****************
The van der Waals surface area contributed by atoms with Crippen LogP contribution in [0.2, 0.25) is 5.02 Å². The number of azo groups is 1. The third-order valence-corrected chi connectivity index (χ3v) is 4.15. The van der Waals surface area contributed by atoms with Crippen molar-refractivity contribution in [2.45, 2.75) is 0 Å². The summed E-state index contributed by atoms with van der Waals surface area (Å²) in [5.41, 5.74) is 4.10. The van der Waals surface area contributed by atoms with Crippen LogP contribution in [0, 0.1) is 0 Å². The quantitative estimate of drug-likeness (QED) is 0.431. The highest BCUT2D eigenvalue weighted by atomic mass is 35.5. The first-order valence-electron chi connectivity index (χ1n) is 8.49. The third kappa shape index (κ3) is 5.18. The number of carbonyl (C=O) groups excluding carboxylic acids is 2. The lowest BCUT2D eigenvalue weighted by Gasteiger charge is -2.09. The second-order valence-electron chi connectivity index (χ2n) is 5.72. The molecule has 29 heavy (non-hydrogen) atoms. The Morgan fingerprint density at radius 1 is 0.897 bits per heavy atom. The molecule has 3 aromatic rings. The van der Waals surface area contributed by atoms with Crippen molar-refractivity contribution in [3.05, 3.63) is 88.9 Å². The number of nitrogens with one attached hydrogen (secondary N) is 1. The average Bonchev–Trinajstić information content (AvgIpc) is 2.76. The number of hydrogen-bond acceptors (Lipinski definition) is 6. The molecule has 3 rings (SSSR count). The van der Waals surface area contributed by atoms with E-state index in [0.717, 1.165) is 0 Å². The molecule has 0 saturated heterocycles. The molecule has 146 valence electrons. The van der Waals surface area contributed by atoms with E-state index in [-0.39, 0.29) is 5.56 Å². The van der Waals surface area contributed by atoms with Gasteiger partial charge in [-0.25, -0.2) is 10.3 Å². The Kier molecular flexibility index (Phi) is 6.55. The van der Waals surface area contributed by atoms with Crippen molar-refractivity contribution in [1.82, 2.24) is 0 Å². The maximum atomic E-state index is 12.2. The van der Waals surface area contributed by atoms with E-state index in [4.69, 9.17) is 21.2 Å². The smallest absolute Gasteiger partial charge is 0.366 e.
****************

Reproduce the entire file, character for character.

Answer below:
The van der Waals surface area contributed by atoms with Crippen LogP contribution in [0.2, 0.25) is 5.02 Å². The number of azo groups is 1. The third-order valence-corrected chi connectivity index (χ3v) is 4.15. The van der Waals surface area contributed by atoms with Crippen molar-refractivity contribution in [2.45, 2.75) is 0 Å². The summed E-state index contributed by atoms with van der Waals surface area (Å²) in [5.41, 5.74) is 4.10. The van der Waals surface area contributed by atoms with Crippen LogP contribution in [0, 0.1) is 0 Å². The quantitative estimate of drug-likeness (QED) is 0.431. The highest BCUT2D eigenvalue weighted by atomic mass is 35.5. The first-order valence-electron chi connectivity index (χ1n) is 8.49. The third kappa shape index (κ3) is 5.18. The number of carbonyl (C=O) groups excluding carboxylic acids is 2. The lowest BCUT2D eigenvalue weighted by Gasteiger charge is -2.09. The second-order valence-electron chi connectivity index (χ2n) is 5.72. The molecule has 29 heavy (non-hydrogen) atoms. The Morgan fingerprint density at radius 1 is 0.897 bits per heavy atom. The molecule has 3 aromatic rings. The van der Waals surface area contributed by atoms with Crippen molar-refractivity contribution in [3.05, 3.63) is 88.9 Å². The number of nitrogens with one attached hydrogen (secondary N) is 1. The average Bonchev–Trinajstić information content (AvgIpc) is 2.76. The number of hydrogen-bond acceptors (Lipinski definition) is 6. The molecule has 3 rings (SSSR count). The van der Waals surface area contributed by atoms with E-state index in [0.717, 1.165) is 0 Å². The molecule has 0 saturated heterocycles. The molecule has 146 valence electrons. The van der Waals surface area contributed by atoms with E-state index in [-0.39, 0.29) is 5.56 Å². The van der Waals surface area contributed by atoms with Gasteiger partial charge in [-0.25, -0.2) is 10.3 Å². The Kier molecular flexibility index (Phi) is 6.55. The van der Waals surface area contributed by atoms with Crippen molar-refractivity contribution in [1.82, 2.24) is 0 Å². The maximum atomic E-state index is 12.2. The van der Waals surface area contributed by atoms with E-state index in [4.69, 9.17) is 21.2 Å². The smallest absolute Gasteiger partial charge is 0.366 e.